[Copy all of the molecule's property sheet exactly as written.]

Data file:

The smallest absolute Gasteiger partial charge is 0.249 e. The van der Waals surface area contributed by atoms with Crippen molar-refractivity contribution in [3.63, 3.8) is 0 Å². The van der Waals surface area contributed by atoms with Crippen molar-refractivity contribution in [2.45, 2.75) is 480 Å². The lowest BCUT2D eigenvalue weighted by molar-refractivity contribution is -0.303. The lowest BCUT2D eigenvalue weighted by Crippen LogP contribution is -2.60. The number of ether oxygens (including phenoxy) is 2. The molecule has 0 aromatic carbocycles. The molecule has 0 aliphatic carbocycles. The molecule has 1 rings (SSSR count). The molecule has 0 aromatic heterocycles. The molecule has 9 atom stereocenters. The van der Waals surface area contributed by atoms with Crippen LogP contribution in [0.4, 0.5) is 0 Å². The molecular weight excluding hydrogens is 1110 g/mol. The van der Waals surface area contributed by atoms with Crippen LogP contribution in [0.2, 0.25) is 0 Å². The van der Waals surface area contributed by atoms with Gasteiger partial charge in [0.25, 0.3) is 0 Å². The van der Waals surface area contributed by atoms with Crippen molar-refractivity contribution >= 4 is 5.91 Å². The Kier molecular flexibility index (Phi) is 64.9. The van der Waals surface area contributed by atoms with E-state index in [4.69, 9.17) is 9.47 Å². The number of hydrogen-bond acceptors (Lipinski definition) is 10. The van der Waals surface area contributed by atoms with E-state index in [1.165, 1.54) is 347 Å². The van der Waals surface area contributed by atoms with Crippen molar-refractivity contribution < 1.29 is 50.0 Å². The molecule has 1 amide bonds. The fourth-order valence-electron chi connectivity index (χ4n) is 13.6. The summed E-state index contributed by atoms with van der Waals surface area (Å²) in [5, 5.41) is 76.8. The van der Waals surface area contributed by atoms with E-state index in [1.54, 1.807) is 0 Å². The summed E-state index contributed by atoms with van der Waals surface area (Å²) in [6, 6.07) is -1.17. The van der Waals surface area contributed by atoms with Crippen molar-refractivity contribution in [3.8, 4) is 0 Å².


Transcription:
The smallest absolute Gasteiger partial charge is 0.249 e. The van der Waals surface area contributed by atoms with Crippen molar-refractivity contribution in [3.63, 3.8) is 0 Å². The van der Waals surface area contributed by atoms with Crippen molar-refractivity contribution in [2.45, 2.75) is 480 Å². The lowest BCUT2D eigenvalue weighted by molar-refractivity contribution is -0.303. The lowest BCUT2D eigenvalue weighted by Crippen LogP contribution is -2.60. The number of ether oxygens (including phenoxy) is 2. The molecule has 0 aromatic carbocycles. The molecule has 0 aliphatic carbocycles. The molecule has 1 rings (SSSR count). The molecule has 0 aromatic heterocycles. The molecule has 9 atom stereocenters. The van der Waals surface area contributed by atoms with Crippen LogP contribution in [0.4, 0.5) is 0 Å². The molecular weight excluding hydrogens is 1110 g/mol. The van der Waals surface area contributed by atoms with Crippen LogP contribution in [0.2, 0.25) is 0 Å². The van der Waals surface area contributed by atoms with Gasteiger partial charge in [0.25, 0.3) is 0 Å². The van der Waals surface area contributed by atoms with Crippen molar-refractivity contribution >= 4 is 5.91 Å². The Kier molecular flexibility index (Phi) is 64.9. The van der Waals surface area contributed by atoms with E-state index in [4.69, 9.17) is 9.47 Å². The number of hydrogen-bond acceptors (Lipinski definition) is 10. The van der Waals surface area contributed by atoms with E-state index in [1.165, 1.54) is 347 Å². The van der Waals surface area contributed by atoms with Crippen molar-refractivity contribution < 1.29 is 50.0 Å². The molecule has 1 amide bonds. The fourth-order valence-electron chi connectivity index (χ4n) is 13.6. The summed E-state index contributed by atoms with van der Waals surface area (Å²) in [5, 5.41) is 76.8. The van der Waals surface area contributed by atoms with E-state index in [1.54, 1.807) is 0 Å². The summed E-state index contributed by atoms with van der Waals surface area (Å²) in [6, 6.07) is -1.17. The van der Waals surface area contributed by atoms with Crippen molar-refractivity contribution in [3.8, 4) is 0 Å².